Changing your company’s name or adopting a d/b/a is quite involved and would require a debt collector to change a great many aspects of their consumer-facing business. From letters, to messages, to scripting, to credit reporting, changing the corporate name or adopting a d/b/a would require the debt collector to effectively change its consumer-facing identity. In addition, doing-business-as names are required to be registered in many jurisdictions. Adopting a d/b/a also bears licensing implications. Many states which required collectors to be licensed prohibit those licensees from using a name other than the name appearing on their license to engage in regulated collection behavior. As a result, having your licensing regulator approve a d/b/a would be an additional hurdle a collector must overcome to avoid using their debt-collection-revealing corporate name. The difficulties do not end here.
How do you know if your corporate name indicates that the company is in the debt collection business? And, by what legal standard will that question be answered? The rules remain silent on the answers to these two questions. For most company names, applying the rule is not difficult – ABC Collection Agency, Inc., Consumer Account Collections LLC, Debt Recovery Corporation – these names, even to the least sophisticated consumer, could reasonably indicate that the companies are in the debt collection business. At the opposite extreme, names like Zephyr, Inc., Atrium International LLC, or Black Rock Industries Corporation convey not even the slightest indication about the nature of the business conducted by each. But, what about names like Account Solutions, Inc., Recovery Specialists LLC, Financial Solutions Corp., Credit Alliance LLC, Creditors Protection Group, Inc.? Do these names indicate the nature of these businesses as debt collection? Is the least sophisticated consumer the benchmark for answering this question? The Bureau offers no answers to these more difficult questions.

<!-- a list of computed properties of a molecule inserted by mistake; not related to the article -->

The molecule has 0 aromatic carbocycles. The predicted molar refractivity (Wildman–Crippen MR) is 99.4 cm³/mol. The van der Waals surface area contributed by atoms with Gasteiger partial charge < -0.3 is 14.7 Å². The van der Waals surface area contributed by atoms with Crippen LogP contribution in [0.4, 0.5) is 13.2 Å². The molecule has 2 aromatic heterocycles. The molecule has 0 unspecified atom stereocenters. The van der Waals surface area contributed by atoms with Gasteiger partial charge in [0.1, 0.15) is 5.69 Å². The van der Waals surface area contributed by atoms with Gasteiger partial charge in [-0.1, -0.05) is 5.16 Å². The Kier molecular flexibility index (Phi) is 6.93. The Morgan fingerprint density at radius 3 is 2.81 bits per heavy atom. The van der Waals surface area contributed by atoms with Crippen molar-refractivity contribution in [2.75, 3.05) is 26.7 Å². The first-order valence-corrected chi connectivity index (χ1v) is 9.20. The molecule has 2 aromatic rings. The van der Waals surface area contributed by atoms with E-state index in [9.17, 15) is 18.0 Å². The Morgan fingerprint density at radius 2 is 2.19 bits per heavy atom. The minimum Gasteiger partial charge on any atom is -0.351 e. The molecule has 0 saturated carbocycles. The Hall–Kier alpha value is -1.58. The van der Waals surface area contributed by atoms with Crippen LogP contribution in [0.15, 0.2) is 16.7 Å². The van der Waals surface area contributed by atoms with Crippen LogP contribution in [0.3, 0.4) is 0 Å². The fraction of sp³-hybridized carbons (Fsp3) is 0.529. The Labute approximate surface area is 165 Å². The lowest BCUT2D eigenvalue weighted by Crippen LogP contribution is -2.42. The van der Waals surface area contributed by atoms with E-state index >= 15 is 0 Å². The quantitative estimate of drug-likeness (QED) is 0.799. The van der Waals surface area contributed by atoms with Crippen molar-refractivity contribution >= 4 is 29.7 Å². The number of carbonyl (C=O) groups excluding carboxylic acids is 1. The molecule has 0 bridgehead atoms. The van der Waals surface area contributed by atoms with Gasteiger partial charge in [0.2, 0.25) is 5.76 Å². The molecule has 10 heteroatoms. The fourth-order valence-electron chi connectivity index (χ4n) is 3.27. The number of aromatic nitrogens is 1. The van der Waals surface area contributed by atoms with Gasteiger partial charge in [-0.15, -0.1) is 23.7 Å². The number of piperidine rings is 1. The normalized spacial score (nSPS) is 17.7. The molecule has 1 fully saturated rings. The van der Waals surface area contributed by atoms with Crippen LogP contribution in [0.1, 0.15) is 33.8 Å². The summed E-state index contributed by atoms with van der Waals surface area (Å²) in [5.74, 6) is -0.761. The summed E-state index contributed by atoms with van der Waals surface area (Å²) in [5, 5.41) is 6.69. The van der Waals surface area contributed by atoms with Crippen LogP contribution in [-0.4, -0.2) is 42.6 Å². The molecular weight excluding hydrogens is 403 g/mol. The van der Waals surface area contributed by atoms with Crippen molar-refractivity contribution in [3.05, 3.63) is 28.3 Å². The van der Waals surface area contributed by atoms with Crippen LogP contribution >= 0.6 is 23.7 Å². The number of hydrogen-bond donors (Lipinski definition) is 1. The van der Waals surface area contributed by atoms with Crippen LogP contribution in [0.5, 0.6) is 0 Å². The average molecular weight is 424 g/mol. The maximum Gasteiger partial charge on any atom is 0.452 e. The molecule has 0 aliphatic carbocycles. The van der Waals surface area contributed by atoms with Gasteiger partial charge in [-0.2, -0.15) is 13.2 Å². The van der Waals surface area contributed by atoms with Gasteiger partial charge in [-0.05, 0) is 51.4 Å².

It is a big deal
What if a company is wrong about whether its name reveals its business as debt collection? What are the real consequences of answering the question incorrectly? The answer to this question is clear – the message left by a debt collector whose name reveals its business as debt collection will not be considered a Limited Content Message under the Rules and will therefore not bear the protection provided by the rule to debt collectors who leave Limited Content Messages.
In the end, debt collectors need to answer some difficult questions, not just about compliance, but about the business of leaving messages. Why leave messages at all? The answer to this question lies in the data already in the possession of every debt collector. Wise debt collectors will analyze their call data very carefully for call back rates, right party contacts, minutes spent paying high cost labor to speak to machines, and a host of other metrics to make the right business decision about whether to leave messages, including the Limited Content Message.